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The Rant and Rage of Public Enemy
[FINAL Edition]
The Washington Post (pre-1997 Fulltext) - Washington, D.C.
Author: Jenkins, Mark
Date: Jul 6, 1988
Start Page: d.07
Section: STYLE

Aurally, "Nation of Millions" is intoxicating; Hank Shocklee and Carl Ryder's bold production will likely prove among the most distinctive of the year, not just in rap but in any pop genre. For their work to pack the political wallop they crave, however, the members of Public Enemy need to think for themselves, not just attach themselves to the thought of whichever black nationalist is currently drawing big crowds. (Public Enemy joins Run-DMC, Jazzy Jeff and DJ Prince, Stetsasonic, EPMD and other rap and go-go acts at Capital Centre July 23.)

Where the threats of Public Enemy, who hail from suburban Long Island, have a theoretical odor to them, Philly's [Schooly D] comes on as a genuine menace, his blunt, profane style shaped by a stint in that city's street gangs: "The aggression I feel," he snarls in "Black Man," "you can look in my eyes and see it's real." The new "Smoke Some Kill" (Jive/RCA 1101-1-J8) is Schooly's latest raw-edged communique' from a world fueled by weed and crack and populated by-to use the most polite epithets in his repertoire-"faggots" and "bitches." An amateur anatomist, Schooly's the kind of guy who's quite amused by recasting "Mr. Big Stuff" into a hymn to the human organ he finds most compelling.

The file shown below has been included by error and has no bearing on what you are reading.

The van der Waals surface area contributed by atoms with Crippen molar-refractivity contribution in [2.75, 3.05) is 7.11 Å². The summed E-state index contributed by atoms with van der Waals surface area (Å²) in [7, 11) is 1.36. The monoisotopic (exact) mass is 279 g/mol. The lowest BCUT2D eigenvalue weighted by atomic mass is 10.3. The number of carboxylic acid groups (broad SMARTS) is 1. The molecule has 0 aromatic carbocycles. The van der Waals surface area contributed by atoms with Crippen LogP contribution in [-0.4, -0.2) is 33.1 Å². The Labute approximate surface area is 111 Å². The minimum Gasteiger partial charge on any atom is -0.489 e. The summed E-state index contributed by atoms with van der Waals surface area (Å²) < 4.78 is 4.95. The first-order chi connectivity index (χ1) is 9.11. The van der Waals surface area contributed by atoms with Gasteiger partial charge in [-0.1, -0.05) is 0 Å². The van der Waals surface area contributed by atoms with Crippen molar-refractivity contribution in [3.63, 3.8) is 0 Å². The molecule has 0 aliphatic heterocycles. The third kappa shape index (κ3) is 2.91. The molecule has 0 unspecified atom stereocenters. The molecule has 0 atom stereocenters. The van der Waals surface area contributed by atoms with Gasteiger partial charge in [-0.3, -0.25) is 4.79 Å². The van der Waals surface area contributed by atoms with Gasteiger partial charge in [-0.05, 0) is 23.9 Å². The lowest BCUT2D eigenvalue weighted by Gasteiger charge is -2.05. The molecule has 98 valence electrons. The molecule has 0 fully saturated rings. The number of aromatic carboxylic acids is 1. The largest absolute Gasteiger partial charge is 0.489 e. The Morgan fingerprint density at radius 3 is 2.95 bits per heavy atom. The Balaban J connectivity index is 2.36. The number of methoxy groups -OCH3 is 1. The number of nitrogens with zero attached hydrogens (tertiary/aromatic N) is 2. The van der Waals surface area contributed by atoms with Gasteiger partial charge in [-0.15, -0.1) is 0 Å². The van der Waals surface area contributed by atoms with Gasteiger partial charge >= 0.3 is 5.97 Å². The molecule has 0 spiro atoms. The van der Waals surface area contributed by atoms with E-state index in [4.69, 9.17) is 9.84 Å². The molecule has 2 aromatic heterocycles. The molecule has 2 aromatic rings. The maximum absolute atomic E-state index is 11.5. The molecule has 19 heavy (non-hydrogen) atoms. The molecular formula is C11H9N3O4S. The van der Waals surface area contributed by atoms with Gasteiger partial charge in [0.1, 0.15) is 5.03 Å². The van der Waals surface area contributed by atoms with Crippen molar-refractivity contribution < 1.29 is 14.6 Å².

With contemporary hard rock as rigidly predictable as the waltz, perhaps the most entertaining thing about this D is his hostility to rock. Unlike Run-DMC and L.L. Cool J, Schooly has no interest in proclaiming himself king of rock. In "We Don't Rock, We Rap" and "No More Rock N'Roll" (refrain: "no more rock n'roll/ no more {expletive} rock n'roll), he condemns rock, explicitly dismissing Bon Jovi and Cinderella (no argument there) and Prince (whaaa?). Like Public Enemy, though, Schooly comes up a little short in his search for alternatives to white popular culture: His scabrous "Signifying Rapper" lifts its krush groove from Led Zeppelin's "Kashmir."

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